Title: Altered Glycosylation in Cancer Affects Cellular Receptor Tyrosine Kinases and Regulates Cancer Cell Sensitivity to Therapeutic Drugs.
Celso A Reis is the Head of the Glycobiology in Cancer group at i3S-Institute for Research and Innovation in Health, University of Porto, Portugal. He serves as a member of the Board of Directors of i3S and on the Board of IGO. He is a Professor at the Institute of Biomedical Sciences, University of Porto, and an invited Professor at the Faculty of Medicine of the University of Porto. Celso A Reis has published 227 peer-reviewed papers with over 15400 citations and with an H-index of 56 (Scopus). He is the author of several book chapters and patents. Currently, he leads an international multidisciplinary team working on glycobiology in human diseases focusing on cancer. His lab investigates the molecular mechanisms controlling glycosylation in cancer and the role of glycans during carcinogenesis and tumor progression. He has made several contributions to the development of novel strategies to improve cancer diagnosis, prognosis, and patient stratification. These include the studies on the role of glycosyltransferases regulating the biosynthesis of several glycans involved in cancer, such as those controlling critical steps on mucin-type O-glycosylation and N-glycosylation, with impact in cancer invasion and metastasis, as well as the tumor microenvironment.
Title: Fingerprinting disease by mass spectrometry
Professor Manfred Wuhrer studied Biochemistry at Regensburg University and obtained his Ph.D. in 1999 at Giessen University, Germany. Subsequently, he joined the Leiden University Medical Center, where he was appointed assistant professor in 2005 and associate professor in 2008. In 2013, he was appointed full professor of Analytics for Biomolecular Interactions at VU University Amsterdam. In 2015 he continued his career as Head of the Center for Proteomics and Metabolomics at LUMC, Leiden. He focuses on the development of mass spectrometric methods for glycomics and glycoproteomics and their application in clinical research and biotechnology. Clinical applications cover the fields of rheumatoid arthritis, inflammatory bowel disease, colorectal cancer, prostate cancer, longevity, as well as various infectious diseases.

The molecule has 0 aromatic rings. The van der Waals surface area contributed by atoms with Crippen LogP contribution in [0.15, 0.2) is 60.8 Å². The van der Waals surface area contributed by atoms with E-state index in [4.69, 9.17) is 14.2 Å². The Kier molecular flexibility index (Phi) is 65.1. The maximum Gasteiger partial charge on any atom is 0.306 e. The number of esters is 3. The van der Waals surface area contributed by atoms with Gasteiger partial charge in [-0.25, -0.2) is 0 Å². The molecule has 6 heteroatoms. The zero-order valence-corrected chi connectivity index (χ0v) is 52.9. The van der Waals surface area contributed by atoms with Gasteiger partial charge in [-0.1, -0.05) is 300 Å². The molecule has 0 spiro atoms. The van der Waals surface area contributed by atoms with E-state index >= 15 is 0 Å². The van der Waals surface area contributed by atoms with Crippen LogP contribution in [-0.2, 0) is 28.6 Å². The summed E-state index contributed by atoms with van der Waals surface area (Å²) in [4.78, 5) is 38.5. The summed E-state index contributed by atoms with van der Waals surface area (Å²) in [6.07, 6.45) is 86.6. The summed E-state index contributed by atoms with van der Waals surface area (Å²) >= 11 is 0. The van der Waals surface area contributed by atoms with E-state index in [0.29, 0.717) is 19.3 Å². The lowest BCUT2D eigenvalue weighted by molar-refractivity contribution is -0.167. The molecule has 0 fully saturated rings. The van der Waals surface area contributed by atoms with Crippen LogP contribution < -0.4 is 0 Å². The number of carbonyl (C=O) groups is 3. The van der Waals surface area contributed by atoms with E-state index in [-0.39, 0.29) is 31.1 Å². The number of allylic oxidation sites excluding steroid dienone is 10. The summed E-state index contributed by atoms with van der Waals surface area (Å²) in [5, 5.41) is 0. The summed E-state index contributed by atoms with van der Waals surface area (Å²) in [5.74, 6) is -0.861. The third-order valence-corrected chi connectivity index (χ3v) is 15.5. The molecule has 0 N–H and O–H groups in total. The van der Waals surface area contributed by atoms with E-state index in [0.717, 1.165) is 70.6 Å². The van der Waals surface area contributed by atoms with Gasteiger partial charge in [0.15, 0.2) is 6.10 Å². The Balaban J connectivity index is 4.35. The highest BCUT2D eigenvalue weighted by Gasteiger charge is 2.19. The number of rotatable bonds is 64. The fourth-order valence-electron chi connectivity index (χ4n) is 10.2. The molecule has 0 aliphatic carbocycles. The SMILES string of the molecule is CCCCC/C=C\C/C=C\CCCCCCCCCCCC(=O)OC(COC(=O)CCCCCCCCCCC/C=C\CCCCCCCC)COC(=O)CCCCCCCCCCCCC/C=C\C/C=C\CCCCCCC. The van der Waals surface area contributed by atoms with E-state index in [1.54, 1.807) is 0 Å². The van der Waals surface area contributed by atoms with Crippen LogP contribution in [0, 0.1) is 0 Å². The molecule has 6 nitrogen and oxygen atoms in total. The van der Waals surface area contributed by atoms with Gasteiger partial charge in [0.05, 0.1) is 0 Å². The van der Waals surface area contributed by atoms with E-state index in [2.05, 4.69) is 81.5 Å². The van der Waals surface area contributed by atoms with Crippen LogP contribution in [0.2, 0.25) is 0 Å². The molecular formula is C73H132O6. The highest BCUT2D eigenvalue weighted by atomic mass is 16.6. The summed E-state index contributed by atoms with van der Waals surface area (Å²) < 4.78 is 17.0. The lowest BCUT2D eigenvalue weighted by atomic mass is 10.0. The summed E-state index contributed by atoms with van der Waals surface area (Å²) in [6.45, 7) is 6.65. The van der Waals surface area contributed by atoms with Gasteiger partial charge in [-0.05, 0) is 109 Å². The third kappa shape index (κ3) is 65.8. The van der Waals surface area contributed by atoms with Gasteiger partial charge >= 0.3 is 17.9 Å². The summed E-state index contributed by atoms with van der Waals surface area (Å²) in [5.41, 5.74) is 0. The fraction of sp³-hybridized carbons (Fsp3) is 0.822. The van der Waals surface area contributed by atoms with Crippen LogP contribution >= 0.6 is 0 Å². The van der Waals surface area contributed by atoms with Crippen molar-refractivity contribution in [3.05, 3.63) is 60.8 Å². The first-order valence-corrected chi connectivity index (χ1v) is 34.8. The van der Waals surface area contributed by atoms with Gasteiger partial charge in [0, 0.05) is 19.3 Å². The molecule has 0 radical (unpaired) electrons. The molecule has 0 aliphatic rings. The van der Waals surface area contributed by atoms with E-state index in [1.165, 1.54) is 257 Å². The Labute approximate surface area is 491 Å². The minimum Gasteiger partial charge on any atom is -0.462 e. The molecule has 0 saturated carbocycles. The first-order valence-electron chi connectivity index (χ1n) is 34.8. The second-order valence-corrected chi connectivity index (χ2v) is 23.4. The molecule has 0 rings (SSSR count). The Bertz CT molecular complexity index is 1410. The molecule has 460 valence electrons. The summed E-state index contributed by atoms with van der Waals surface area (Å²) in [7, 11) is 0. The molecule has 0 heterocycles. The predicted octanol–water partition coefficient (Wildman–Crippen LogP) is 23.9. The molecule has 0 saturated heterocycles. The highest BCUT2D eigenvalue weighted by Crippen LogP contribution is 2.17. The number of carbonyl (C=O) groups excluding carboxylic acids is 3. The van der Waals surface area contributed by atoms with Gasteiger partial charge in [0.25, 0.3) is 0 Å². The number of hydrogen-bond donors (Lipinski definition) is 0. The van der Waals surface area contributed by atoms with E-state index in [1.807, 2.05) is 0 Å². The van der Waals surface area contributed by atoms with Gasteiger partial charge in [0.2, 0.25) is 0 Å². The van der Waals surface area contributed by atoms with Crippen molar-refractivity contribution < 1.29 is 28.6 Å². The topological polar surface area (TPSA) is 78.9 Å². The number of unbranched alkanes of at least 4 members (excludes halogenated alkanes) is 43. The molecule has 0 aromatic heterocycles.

Title: Regulation of the Biosynthesis of Glycopeptidolipids in Mycobacterium Abscessus
Dr. Guérardel is a senior researcher for CNRS (Lille University, France) and an Invited Professor at iGCORE (Gifu University, Japan). His research focuses on the structure-to-function relationships of complex carbohydrates, from microorganisms to higher eukaryotes, mostly in the context of host-pathogen interaction. His main objective is to understand how the glycans from both host and pathogen fine-tune the infectious process and how they may be used as diagnosis or therapeutic tools, with a keen interest in mycobacterial, fungus, and viral infections. To reach this goal, Dr. Guérardel integrates a wide range of scientific approaches, including synthetic chemistry, structural analysis using NMR spectroscopy and mass spectrometry, structural biology of proteins, and enzymology.
The research activity of Professor De Castro is in carbohydrate structural chemistry, and her training in this subject started during her bachelor thesis, which focused on plant polysaccharides. Since then, even though Professor De Castro continued her work on carbohydrate structural chemistry, she shifted her interests and dedicated her activity to the analysis of the bacterial membrane carbohydrate components, paying attention, but not limiting the work, to Gram-negative bacteria and lipopolysaccharides (LPSs). This work has resulted in the development of state-of-the-art chemical and spectroscopical approaches that have been later applied with success to different kinds of carbohydrates, such as those from the bacteria of the gut microbiota or those from the giant viruses. This last topic is Professor De Castro's major field of research.